The Internet Explorer issue was rated critical and the Visual Studio patch was rated moderate.
Eric Schultze, CTO at Shavlik, claimed that a flaw was introduced in the development tools maintained by Microsoft that was in a 'template' that helps developers create ActiveX controls. Any control built using this flawed template might be exposed to the security vulnerabilities discussed in today's bulletins.
The Visual Studio patch (MS09-035) corrects the flawed template (active template library or ATL) so that any controls built from this template going forward will be safe. The Internet Explorer patch (MS09-034) monitors all calls to ActiveX controls and prevents controls that are found to have been developed with the flawed template from executing.
Schultze said: “One such example of a vulnerable control built from the flawed template was the Video control issue discussed earlier this month and addressed in MS09-032. The Video control had been built from the flawed template library - it was this vulnerability that was being exploited in the wild that lead to the security advisory, MS09-032, and eventually the death of this control.
“Killing a control typically means setting a 'killbit' on the control. When the killbit is set, it means IE won't launch the control - thus keeping your machine safe. To date, Microsoft has issued 175 killbits via their cumulative killbit patches. However, some security researchers found that they were able to bypass the killbit function and still execute certain controls.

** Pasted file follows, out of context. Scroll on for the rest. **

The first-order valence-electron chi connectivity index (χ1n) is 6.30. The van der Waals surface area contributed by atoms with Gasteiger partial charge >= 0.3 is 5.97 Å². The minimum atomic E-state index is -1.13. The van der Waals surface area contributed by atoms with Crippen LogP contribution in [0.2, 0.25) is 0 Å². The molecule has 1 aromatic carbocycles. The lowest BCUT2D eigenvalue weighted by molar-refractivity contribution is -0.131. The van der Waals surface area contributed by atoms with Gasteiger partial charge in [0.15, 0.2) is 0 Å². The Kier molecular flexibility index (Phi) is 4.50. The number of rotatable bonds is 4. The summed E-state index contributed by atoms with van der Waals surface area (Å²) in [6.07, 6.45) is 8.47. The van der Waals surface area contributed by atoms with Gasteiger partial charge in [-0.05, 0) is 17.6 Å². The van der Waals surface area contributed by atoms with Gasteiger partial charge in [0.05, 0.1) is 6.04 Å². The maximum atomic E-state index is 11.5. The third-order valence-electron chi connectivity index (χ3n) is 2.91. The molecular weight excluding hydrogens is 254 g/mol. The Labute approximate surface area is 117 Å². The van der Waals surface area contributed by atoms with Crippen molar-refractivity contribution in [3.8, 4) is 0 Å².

“In other words, if you installed MS09-032 to protect yourself from the Video control exploit, there is a chance that someone could still execute this attack against you because they bypassed the killbits set in the 09-032 patch.”
Schultze claimed that the MS09-034 patch protects against the killbit bypass problem, while the 09-035 patch also addresses the killbit issue, plus two other issues in the template library: one was an information disclosure issue and the other was a remote code execution flaw.
Andrew Clarke, senior vice president, international at Lumension, claimed that pressure from researchers who intended to reveal how to bypass a critical security mechanism in Internet Explorer at the Black Hat Conference yesterday had forced Microsoft to break its scheduled patch cycle.
Clarke said: “If you consider that this is only the third time in two years that Microsoft has officially released an out-of-band patch, and on the other occasions there were active exploits in the wild, you can grasp just how important it is that IT users ensure this update is applied.
“Computer users that browse the internet via Internet Explorer must view this patch as a code red. The patch, MS09-034 will add an additional layer of security to address the issues in Internet Explorer, which were patched just last Tuesday with a workaround solution that simply disabled the impacted code by default, calling it ‘fixed'. This new patch goes beyond the workaround, this time providing an actual fix to the underlying code issue.
“MS09-035 will handle issues within Visual Studio. Organisations implementing the patch within mission critical third party applications must test the out-of-band patch in a ‘non-production' environment to be sure the changes do not impact their mission critical application.”